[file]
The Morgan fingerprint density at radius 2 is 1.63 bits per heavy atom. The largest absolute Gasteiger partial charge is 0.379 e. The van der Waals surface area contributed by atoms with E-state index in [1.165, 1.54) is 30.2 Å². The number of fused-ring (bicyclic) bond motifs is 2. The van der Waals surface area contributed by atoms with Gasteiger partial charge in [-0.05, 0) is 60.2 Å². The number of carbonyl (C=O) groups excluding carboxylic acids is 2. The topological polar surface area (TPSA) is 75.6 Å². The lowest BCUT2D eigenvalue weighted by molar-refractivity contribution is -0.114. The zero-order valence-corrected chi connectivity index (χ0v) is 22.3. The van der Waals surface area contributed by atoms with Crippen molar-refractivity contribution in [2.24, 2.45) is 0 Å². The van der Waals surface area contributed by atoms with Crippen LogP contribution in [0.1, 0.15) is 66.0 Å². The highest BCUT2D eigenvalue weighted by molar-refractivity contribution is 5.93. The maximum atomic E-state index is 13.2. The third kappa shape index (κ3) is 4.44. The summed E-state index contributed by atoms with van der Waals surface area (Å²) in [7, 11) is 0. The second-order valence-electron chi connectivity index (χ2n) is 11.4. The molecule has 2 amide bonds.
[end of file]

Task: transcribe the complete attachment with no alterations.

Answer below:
The Morgan fingerprint density at radius 2 is 1.63 bits per heavy atom. The largest absolute Gasteiger partial charge is 0.379 e. The van der Waals surface area contributed by atoms with E-state index in [1.165, 1.54) is 30.2 Å². The number of fused-ring (bicyclic) bond motifs is 2. The van der Waals surface area contributed by atoms with Gasteiger partial charge in [-0.05, 0) is 60.2 Å². The number of carbonyl (C=O) groups excluding carboxylic acids is 2. The topological polar surface area (TPSA) is 75.6 Å². The lowest BCUT2D eigenvalue weighted by molar-refractivity contribution is -0.114. The zero-order valence-corrected chi connectivity index (χ0v) is 22.3. The van der Waals surface area contributed by atoms with Crippen molar-refractivity contribution in [2.24, 2.45) is 0 Å². The van der Waals surface area contributed by atoms with Crippen LogP contribution in [0.1, 0.15) is 66.0 Å². The highest BCUT2D eigenvalue weighted by molar-refractivity contribution is 5.93. The maximum atomic E-state index is 13.2. The third kappa shape index (κ3) is 4.44. The summed E-state index contributed by atoms with van der Waals surface area (Å²) in [7, 11) is 0. The second-order valence-electron chi connectivity index (χ2n) is 11.4. The molecule has 2 amide bonds.